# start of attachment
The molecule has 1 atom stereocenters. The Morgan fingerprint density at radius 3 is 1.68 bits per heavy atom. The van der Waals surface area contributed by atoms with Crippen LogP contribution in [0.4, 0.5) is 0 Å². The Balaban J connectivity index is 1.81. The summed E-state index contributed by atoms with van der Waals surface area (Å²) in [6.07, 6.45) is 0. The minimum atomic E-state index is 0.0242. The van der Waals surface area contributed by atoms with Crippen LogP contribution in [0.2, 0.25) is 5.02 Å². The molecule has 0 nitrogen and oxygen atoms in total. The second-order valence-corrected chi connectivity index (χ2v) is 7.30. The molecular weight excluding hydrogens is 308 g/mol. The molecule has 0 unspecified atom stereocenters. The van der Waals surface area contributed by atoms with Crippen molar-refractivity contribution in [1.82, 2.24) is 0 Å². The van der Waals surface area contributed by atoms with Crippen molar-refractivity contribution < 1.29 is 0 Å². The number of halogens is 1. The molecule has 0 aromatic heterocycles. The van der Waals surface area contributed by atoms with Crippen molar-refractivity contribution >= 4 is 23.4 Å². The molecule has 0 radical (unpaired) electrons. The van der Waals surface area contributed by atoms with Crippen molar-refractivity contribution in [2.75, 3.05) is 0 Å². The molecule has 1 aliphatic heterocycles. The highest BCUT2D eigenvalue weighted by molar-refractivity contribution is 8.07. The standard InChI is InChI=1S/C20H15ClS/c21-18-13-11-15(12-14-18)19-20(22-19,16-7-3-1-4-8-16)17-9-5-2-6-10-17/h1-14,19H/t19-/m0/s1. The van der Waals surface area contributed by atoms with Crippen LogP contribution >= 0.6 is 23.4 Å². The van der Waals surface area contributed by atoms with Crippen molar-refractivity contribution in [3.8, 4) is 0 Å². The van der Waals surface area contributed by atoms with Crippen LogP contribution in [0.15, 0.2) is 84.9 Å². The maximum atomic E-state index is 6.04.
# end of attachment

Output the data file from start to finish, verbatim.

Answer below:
The molecule has 1 atom stereocenters. The Morgan fingerprint density at radius 3 is 1.68 bits per heavy atom. The van der Waals surface area contributed by atoms with Crippen LogP contribution in [0.4, 0.5) is 0 Å². The Balaban J connectivity index is 1.81. The summed E-state index contributed by atoms with van der Waals surface area (Å²) in [6.07, 6.45) is 0. The minimum atomic E-state index is 0.0242. The van der Waals surface area contributed by atoms with Crippen LogP contribution in [0.2, 0.25) is 5.02 Å². The molecule has 0 nitrogen and oxygen atoms in total. The second-order valence-corrected chi connectivity index (χ2v) is 7.30. The molecular weight excluding hydrogens is 308 g/mol. The molecule has 0 unspecified atom stereocenters. The van der Waals surface area contributed by atoms with Crippen molar-refractivity contribution in [1.82, 2.24) is 0 Å². The van der Waals surface area contributed by atoms with Crippen molar-refractivity contribution < 1.29 is 0 Å². The number of halogens is 1. The molecule has 0 aromatic heterocycles. The van der Waals surface area contributed by atoms with Crippen molar-refractivity contribution >= 4 is 23.4 Å². The molecule has 0 radical (unpaired) electrons. The van der Waals surface area contributed by atoms with Crippen molar-refractivity contribution in [2.75, 3.05) is 0 Å². The molecule has 1 aliphatic heterocycles. The highest BCUT2D eigenvalue weighted by molar-refractivity contribution is 8.07. The standard InChI is InChI=1S/C20H15ClS/c21-18-13-11-15(12-14-18)19-20(22-19,16-7-3-1-4-8-16)17-9-5-2-6-10-17/h1-14,19H/t19-/m0/s1. The van der Waals surface area contributed by atoms with Crippen LogP contribution >= 0.6 is 23.4 Å². The van der Waals surface area contributed by atoms with Crippen molar-refractivity contribution in [3.8, 4) is 0 Å². The van der Waals surface area contributed by atoms with Crippen LogP contribution in [0.15, 0.2) is 84.9 Å². The maximum atomic E-state index is 6.04.